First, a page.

Thursday, March 13, 2003

How To Become An Alpha Male -- Lesson 13: The Real Alpha Male

Lucky 13. Great. Let's talk about death.

When I write these essays about Alpha Males, I don’t know what I’m doing. I don’t know where I’m going. I don’t know why I’m writing. I don’t know where I’ll end up. I don’t know anything. I just know I have to write them.

I know my dad was an Alpha Male, the classic 1960’s Madison Avenue slick handsome ad man type Alpha Male.

I know I grew up wanting to be him, have his exciting life and not be my mom, the stuck-at-home babymaker. Maybe a weird thing for a woman to say, but yes, in my family I was my dad’s number one son in some ways. You could rename these essays Confessions of an Alpha Male Wannabe.

I know today I’m about two weeks out from the one-year anniversary of my dad’s death. And I know I had to be by his bedside those torturous months last year, his last six months alive, I had to be there to watch the death of a salesman. The death of an Alpha Male. I had to watch, so I could report back and tell you it was not a pretty thing to see.

For whatever reasons and in his generation of men, there were many good reasons, my dad had a lot of trouble connecting emotionally with us. The result was feeling abandoned by him, even in his presence. Worse still, it was a charming, seductive presence, loved and adored by clients and other women and strangers, but not fertile ground for roots to grow between him, my mom, my other three sisters and god forbid, he have any connection to his real only son, my brother.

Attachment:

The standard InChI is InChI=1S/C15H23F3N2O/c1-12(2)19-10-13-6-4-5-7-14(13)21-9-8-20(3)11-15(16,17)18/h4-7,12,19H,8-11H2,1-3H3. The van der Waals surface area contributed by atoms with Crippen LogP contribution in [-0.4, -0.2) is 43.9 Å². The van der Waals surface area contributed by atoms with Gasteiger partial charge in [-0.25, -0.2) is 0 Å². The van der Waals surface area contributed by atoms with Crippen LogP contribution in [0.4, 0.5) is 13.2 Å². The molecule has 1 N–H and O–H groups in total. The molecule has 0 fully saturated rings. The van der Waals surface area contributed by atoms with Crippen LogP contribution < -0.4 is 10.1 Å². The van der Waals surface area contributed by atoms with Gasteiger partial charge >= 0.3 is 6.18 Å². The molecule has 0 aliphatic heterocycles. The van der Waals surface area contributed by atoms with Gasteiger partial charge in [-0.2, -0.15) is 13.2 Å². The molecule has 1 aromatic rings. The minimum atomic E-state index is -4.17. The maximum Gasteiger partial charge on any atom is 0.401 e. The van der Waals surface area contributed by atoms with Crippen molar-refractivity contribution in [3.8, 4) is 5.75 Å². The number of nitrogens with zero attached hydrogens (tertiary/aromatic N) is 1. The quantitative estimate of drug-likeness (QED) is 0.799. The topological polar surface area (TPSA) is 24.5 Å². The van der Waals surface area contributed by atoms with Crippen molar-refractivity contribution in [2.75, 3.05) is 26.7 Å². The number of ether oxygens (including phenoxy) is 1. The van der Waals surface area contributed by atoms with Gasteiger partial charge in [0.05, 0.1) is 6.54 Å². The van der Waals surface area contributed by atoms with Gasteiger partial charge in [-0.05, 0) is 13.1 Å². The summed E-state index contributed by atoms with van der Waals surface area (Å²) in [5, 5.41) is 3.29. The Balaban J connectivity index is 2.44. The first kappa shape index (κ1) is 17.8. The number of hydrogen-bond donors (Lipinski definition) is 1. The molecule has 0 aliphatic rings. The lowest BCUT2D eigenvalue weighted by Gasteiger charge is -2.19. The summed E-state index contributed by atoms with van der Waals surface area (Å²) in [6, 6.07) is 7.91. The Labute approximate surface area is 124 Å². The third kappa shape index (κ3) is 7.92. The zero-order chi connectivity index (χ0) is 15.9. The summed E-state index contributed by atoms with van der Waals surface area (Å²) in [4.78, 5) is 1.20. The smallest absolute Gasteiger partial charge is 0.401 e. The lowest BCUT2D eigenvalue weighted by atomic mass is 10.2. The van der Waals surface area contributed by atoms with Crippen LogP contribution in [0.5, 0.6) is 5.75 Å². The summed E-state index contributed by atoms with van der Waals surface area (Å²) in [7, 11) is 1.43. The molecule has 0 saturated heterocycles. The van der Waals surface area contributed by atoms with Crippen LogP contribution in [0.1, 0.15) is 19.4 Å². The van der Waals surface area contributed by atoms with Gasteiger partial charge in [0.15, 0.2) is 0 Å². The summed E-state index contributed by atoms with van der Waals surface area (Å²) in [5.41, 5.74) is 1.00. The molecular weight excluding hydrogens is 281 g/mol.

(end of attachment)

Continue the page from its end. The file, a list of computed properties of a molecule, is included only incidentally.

One time on a dreadfully cold night in New York up on that windy canyon Riverside Drive, my older sister, in her twenties at the time, slipped on an icy street corner, fell down and cut her knee and instead of soothing her or asking her is she was okay, he whipped out a $20 bill and put it on her knee like a bandaid and said, “Buy yourself a new pair of stockings.”

Money was the coin of the realm. If you had money, you were the big guy. You were safe, people had to do what you said. People had to listen. People could be told what to do if you were the guy with the money. The guy with the expense account. The guy who picked up the check at the fancy business lunch in town, the day before Thanksgiving when the wives were home making the big family meal for the next day. Wednesday afternoon before Thanksgiving, you had time to fuck your girlfriend and take the late train to Greenwich for the lovely family weekend.

Where did that come from? Well, wherever. I told you I don’t know where any of it comes from. I just write it down.

He did have girl friends – we all knew and all pretended it wasn’t happening – the delightful double whammy of childhood abandonment and simultaneously having your head fucked over with all the lies, all the pretending, having your pristine core knowledge, your gut feelings contradicted by adult words. Your innocent knowing and intuition betrayed. Everyone pretending they can’t hear the deafening noise of my mother’s anger and frustration, completely silent but louder than murderous thunder. She’s making stuffing.